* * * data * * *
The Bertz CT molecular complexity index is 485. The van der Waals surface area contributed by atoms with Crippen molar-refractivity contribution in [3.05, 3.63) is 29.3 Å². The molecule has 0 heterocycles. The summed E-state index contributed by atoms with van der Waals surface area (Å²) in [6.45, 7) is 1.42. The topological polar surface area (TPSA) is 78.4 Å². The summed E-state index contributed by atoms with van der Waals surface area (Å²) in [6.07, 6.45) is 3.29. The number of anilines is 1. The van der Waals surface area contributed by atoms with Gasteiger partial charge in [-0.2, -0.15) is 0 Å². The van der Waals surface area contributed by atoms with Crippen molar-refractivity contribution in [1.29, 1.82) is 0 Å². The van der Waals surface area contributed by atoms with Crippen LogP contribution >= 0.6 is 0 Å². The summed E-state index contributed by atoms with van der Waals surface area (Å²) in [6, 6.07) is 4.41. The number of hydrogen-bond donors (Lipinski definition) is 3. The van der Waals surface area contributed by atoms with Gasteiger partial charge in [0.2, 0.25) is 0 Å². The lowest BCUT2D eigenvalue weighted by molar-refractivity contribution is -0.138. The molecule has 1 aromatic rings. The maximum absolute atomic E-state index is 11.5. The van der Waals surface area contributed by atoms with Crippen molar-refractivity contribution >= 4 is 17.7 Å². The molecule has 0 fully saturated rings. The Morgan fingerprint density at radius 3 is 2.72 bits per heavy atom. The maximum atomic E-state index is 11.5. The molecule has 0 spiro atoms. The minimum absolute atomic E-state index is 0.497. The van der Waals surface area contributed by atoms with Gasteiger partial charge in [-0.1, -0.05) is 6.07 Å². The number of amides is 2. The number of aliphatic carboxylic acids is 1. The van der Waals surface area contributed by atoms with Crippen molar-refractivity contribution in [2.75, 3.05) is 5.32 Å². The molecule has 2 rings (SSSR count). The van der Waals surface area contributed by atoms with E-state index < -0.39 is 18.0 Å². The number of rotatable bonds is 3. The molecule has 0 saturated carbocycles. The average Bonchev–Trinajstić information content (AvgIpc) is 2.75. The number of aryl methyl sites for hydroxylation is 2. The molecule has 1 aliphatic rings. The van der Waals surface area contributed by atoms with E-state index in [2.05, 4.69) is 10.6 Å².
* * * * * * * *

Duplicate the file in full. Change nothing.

The Bertz CT molecular complexity index is 485. The van der Waals surface area contributed by atoms with Crippen molar-refractivity contribution in [3.05, 3.63) is 29.3 Å². The molecule has 0 heterocycles. The summed E-state index contributed by atoms with van der Waals surface area (Å²) in [6.45, 7) is 1.42. The topological polar surface area (TPSA) is 78.4 Å². The summed E-state index contributed by atoms with van der Waals surface area (Å²) in [6.07, 6.45) is 3.29. The number of anilines is 1. The van der Waals surface area contributed by atoms with Gasteiger partial charge in [-0.2, -0.15) is 0 Å². The van der Waals surface area contributed by atoms with Crippen molar-refractivity contribution in [1.29, 1.82) is 0 Å². The van der Waals surface area contributed by atoms with Crippen LogP contribution >= 0.6 is 0 Å². The summed E-state index contributed by atoms with van der Waals surface area (Å²) in [6, 6.07) is 4.41. The number of hydrogen-bond donors (Lipinski definition) is 3. The van der Waals surface area contributed by atoms with Gasteiger partial charge in [0.2, 0.25) is 0 Å². The lowest BCUT2D eigenvalue weighted by molar-refractivity contribution is -0.138. The molecule has 1 aromatic rings. The maximum absolute atomic E-state index is 11.5. The van der Waals surface area contributed by atoms with Crippen molar-refractivity contribution >= 4 is 17.7 Å². The molecule has 0 fully saturated rings. The Morgan fingerprint density at radius 3 is 2.72 bits per heavy atom. The maximum atomic E-state index is 11.5. The molecule has 0 spiro atoms. The minimum absolute atomic E-state index is 0.497. The van der Waals surface area contributed by atoms with Gasteiger partial charge in [-0.1, -0.05) is 6.07 Å². The number of amides is 2. The number of aliphatic carboxylic acids is 1. The van der Waals surface area contributed by atoms with Crippen molar-refractivity contribution in [2.75, 3.05) is 5.32 Å². The molecule has 2 rings (SSSR count). The van der Waals surface area contributed by atoms with E-state index < -0.39 is 18.0 Å². The number of rotatable bonds is 3. The molecule has 0 saturated carbocycles. The average Bonchev–Trinajstić information content (AvgIpc) is 2.75. The number of aryl methyl sites for hydroxylation is 2. The molecule has 1 aliphatic rings. The van der Waals surface area contributed by atoms with E-state index in [2.05, 4.69) is 10.6 Å².